The Fahrenholz group is now exploring ways of cranking up ADAM10 with an eye toward future therapeutics. The Alzforum has previously described ongoing research on the neuropeptide PACAP (see commentary and related news link at Kojro et al., 2006). At the Eibsee, Fahrenholz noted that his group is now attempting to deliver PACAP nasally to mice. A microarray study measuring the effect of chronic ADAM10 up-regulation in the APP-transgenic mice on gene expression found that mRNAs for inflammatory proteins were down, that typical AD-related mRNAs such as BACE and PS were unchanged, and that mRNAs encoding retinoid acid (RA) receptors were more abundant. Fahrenholz pursued this last clue, and this metabolite of vitamin A has since become a focus in the lab. The promoter of the ADAM10 gene contains binding sites for the retinoic acid receptor (Prinzen et al., 2005). Follow-up studies in neuroblastoma cells showed that RA selectively activates expression of ADAM10 but not ADAM17, together with the expression of ADAM10 substrates APP and APLP2. This common up-regulation of enzyme and substrates by retinoic acid might provide enhanced specificity of ADAM10 for APP and APLP2 cleavage (Endres et al., 2005).
RA is not a stranger to AD research. Dietary, metabolic, genetic, and epidemiological studies have implicated it before (see ARF conference report; Puchades et al., 2003; Rinaldi et al., 2003). Adult rats fed a vitamin A-deficient diet develop AD-like pathology (Corcoran et al., 2004), and a hippocampal LTP deficit induced by vitamin A deficiency was reported to be reversed by RA application (Misner et al., 2001). Taken together, the data suggested a working hypothesis whereby vitamin A, through a metabolite, might activate RA-responsive elements and in this way activate ADAM10 to boost the α-secretase pathway of APP processing. To test this concept, the Fahrenholz group is currently keeping mice on a vitamin A-deficient diet and reconstituting it with RA.—Gabrielle Strobel.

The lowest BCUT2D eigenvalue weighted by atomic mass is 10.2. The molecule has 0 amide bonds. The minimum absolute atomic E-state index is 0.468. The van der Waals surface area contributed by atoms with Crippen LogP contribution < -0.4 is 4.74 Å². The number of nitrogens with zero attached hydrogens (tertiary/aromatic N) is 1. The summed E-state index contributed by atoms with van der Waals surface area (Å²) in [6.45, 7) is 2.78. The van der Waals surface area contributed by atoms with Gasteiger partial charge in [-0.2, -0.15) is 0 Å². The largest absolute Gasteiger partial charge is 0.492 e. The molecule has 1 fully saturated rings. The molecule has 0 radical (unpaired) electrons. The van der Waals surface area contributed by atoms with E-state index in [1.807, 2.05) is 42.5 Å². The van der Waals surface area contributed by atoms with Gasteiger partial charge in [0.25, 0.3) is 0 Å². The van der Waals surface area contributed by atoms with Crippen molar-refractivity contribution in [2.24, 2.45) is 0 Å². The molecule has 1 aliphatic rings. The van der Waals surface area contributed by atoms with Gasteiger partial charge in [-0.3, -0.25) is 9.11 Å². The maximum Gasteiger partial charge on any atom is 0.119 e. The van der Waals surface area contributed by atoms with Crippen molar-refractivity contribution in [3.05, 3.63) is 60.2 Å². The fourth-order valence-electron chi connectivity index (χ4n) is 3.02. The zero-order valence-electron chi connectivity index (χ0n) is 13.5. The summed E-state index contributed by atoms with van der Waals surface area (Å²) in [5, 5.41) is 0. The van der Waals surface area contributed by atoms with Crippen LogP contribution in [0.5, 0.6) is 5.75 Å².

- Reiss K, Maretzky T, Ludwig A, Tousseyn T, De Strooper B, Hartmann D, Saftig P. ADAM10 cleavage of N-cadherin and regulation of cell-cell adhesion and beta-catenin nuclear signalling. EMBO J. 2005 Feb 23;24(4):742-52. PubMed.
- Maretzky T, Reiss K, Ludwig A, Buchholz J, Scholz F, Proksch E, De Strooper B, Hartmann D, Saftig P. ADAM10 mediates E-cadherin shedding and regulates epithelial cell-cell adhesion, migration, and beta-catenin translocation. Proc Natl Acad Sci U S A. 2005 Jun 28;102(26):9182-7. PubMed.
- Maretzky T, Schulte M, Ludwig A, Rose-John S, Blobel C, Hartmann D, Altevogt P, Saftig P, Reiss K. L1 is sequentially processed by two differently activated metalloproteases and presenilin/gamma-secretase and regulates neural cell adhesion, cell migration, and neurite outgrowth. Mol Cell Biol. 2005 Oct;25(20):9040-53. PubMed.
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- Kojro E, Postina R, Buro C, Meiringer C, Gehrig-Burger K, Fahrenholz F. The neuropeptide PACAP promotes the alpha-secretase pathway for processing the Alzheimer amyloid precursor protein. FASEB J. 2006 Mar;20(3):512-4. PubMed.
- Prinzen C, Müller U, Endres K, Fahrenholz F, Postina R. Genomic structure and functional characterization of the human ADAM10 promoter. FASEB J. 2005 Sep;19(11):1522-4. PubMed.
- Endres K, Postina R, Schroeder A, Mueller U, Fahrenholz F. Shedding of the amyloid precursor protein-like protein APLP2 by disintegrin-metalloproteinases. FEBS J. 2005 Nov;272(22):5808-20. PubMed.
- Puchades M, Hansson SF, Nilsson CL, Andreasen N, Blennow K, Davidsson P. Proteomic studies of potential cerebrospinal fluid protein markers for Alzheimer's disease. Brain Res Mol Brain Res. 2003 Oct 21;118(1-2):140-6. PubMed.
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- Corcoran JP, So PL, Maden M. Disruption of the retinoid signalling pathway causes a deposition of amyloid beta in the adult rat brain. Eur J Neurosci. 2004 Aug;20(4):896-902. PubMed.
- Misner DL, Jacobs S, Shimizu Y, de Urquiza AM, Solomin L, Perlmann T, De Luca LM, Stevens CF, Evans RM. Vitamin A deprivation results in reversible loss of hippocampal long-term synaptic plasticity. Proc Natl Acad Sci U S A. 2001 Sep 25;98(20):11714-9. PubMed.